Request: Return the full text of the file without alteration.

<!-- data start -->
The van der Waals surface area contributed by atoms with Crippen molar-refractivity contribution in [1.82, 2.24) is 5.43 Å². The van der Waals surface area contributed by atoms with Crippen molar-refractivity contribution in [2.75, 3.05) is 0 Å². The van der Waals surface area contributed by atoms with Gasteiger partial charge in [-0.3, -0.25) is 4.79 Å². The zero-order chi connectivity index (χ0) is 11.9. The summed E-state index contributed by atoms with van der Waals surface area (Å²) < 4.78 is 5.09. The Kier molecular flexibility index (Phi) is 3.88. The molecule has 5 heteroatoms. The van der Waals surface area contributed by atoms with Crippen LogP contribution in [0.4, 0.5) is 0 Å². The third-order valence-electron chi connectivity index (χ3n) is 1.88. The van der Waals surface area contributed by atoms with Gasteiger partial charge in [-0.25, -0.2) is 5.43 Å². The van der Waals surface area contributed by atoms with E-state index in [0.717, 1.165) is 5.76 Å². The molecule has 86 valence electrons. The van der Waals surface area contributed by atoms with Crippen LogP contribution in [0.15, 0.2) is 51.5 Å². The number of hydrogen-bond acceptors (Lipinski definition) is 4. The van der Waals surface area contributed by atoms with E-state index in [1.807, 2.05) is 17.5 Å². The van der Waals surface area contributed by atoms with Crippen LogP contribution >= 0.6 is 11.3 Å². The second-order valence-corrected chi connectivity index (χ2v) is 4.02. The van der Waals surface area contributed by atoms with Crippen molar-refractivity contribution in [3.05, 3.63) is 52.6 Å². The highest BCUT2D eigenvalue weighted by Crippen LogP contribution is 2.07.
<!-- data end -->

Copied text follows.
The van der Waals surface area contributed by atoms with Crippen molar-refractivity contribution in [1.82, 2.24) is 5.43 Å². The van der Waals surface area contributed by atoms with Crippen molar-refractivity contribution in [2.75, 3.05) is 0 Å². The van der Waals surface area contributed by atoms with Gasteiger partial charge in [-0.3, -0.25) is 4.79 Å². The zero-order chi connectivity index (χ0) is 11.9. The summed E-state index contributed by atoms with van der Waals surface area (Å²) < 4.78 is 5.09. The Kier molecular flexibility index (Phi) is 3.88. The molecule has 5 heteroatoms. The van der Waals surface area contributed by atoms with Crippen LogP contribution in [0.4, 0.5) is 0 Å². The third-order valence-electron chi connectivity index (χ3n) is 1.88. The van der Waals surface area contributed by atoms with Gasteiger partial charge in [-0.25, -0.2) is 5.43 Å². The van der Waals surface area contributed by atoms with E-state index in [0.717, 1.165) is 5.76 Å². The molecule has 86 valence electrons. The van der Waals surface area contributed by atoms with Crippen LogP contribution in [0.15, 0.2) is 51.5 Å². The number of hydrogen-bond acceptors (Lipinski definition) is 4. The van der Waals surface area contributed by atoms with E-state index in [1.807, 2.05) is 17.5 Å². The van der Waals surface area contributed by atoms with Crippen LogP contribution >= 0.6 is 11.3 Å². The second-order valence-corrected chi connectivity index (χ2v) is 4.02. The van der Waals surface area contributed by atoms with Crippen molar-refractivity contribution in [3.05, 3.63) is 52.6 Å². The highest BCUT2D eigenvalue weighted by Crippen LogP contribution is 2.07.